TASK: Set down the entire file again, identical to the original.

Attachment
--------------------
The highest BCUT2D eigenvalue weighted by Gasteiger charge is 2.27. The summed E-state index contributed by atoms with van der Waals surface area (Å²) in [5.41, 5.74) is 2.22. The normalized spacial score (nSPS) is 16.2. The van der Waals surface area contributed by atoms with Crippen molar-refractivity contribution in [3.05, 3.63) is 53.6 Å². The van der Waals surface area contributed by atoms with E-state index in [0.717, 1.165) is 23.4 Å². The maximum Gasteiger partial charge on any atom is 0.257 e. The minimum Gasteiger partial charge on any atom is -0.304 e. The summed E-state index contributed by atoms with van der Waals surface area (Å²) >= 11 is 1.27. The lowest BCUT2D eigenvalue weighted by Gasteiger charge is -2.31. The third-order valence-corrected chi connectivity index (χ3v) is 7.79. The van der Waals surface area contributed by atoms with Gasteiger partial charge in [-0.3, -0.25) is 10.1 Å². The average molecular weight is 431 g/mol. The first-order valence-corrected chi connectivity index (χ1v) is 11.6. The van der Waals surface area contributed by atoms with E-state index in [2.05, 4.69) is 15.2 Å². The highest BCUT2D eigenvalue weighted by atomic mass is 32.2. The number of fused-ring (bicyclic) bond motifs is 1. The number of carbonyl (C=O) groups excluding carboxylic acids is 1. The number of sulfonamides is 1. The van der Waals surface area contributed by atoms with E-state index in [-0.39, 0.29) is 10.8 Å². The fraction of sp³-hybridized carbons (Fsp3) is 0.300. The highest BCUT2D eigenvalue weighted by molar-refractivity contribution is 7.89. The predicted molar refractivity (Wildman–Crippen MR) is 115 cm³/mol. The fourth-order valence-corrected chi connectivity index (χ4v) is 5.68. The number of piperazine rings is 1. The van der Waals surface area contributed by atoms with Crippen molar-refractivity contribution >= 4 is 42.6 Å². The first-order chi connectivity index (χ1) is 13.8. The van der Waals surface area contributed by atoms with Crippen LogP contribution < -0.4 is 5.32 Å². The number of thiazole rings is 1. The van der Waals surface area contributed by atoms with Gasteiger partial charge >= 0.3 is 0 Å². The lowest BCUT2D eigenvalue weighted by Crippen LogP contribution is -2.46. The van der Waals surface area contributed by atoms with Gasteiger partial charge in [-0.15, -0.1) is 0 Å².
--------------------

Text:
The highest BCUT2D eigenvalue weighted by Gasteiger charge is 2.27. The summed E-state index contributed by atoms with van der Waals surface area (Å²) in [5.41, 5.74) is 2.22. The normalized spacial score (nSPS) is 16.2. The van der Waals surface area contributed by atoms with Crippen molar-refractivity contribution in [3.05, 3.63) is 53.6 Å². The van der Waals surface area contributed by atoms with E-state index in [0.717, 1.165) is 23.4 Å². The maximum Gasteiger partial charge on any atom is 0.257 e. The minimum Gasteiger partial charge on any atom is -0.304 e. The summed E-state index contributed by atoms with van der Waals surface area (Å²) >= 11 is 1.27. The lowest BCUT2D eigenvalue weighted by Gasteiger charge is -2.31. The third-order valence-corrected chi connectivity index (χ3v) is 7.79. The van der Waals surface area contributed by atoms with Gasteiger partial charge in [-0.3, -0.25) is 10.1 Å². The average molecular weight is 431 g/mol. The first-order valence-corrected chi connectivity index (χ1v) is 11.6. The van der Waals surface area contributed by atoms with E-state index in [2.05, 4.69) is 15.2 Å². The highest BCUT2D eigenvalue weighted by atomic mass is 32.2. The number of fused-ring (bicyclic) bond motifs is 1. The number of carbonyl (C=O) groups excluding carboxylic acids is 1. The number of sulfonamides is 1. The van der Waals surface area contributed by atoms with E-state index in [-0.39, 0.29) is 10.8 Å². The fraction of sp³-hybridized carbons (Fsp3) is 0.300. The highest BCUT2D eigenvalue weighted by molar-refractivity contribution is 7.89. The predicted molar refractivity (Wildman–Crippen MR) is 115 cm³/mol. The fourth-order valence-corrected chi connectivity index (χ4v) is 5.68. The number of piperazine rings is 1. The van der Waals surface area contributed by atoms with Crippen molar-refractivity contribution >= 4 is 42.6 Å². The first-order chi connectivity index (χ1) is 13.8. The van der Waals surface area contributed by atoms with Crippen LogP contribution < -0.4 is 5.32 Å². The number of thiazole rings is 1. The van der Waals surface area contributed by atoms with Gasteiger partial charge >= 0.3 is 0 Å². The lowest BCUT2D eigenvalue weighted by Crippen LogP contribution is -2.46. The van der Waals surface area contributed by atoms with Gasteiger partial charge in [-0.15, -0.1) is 0 Å².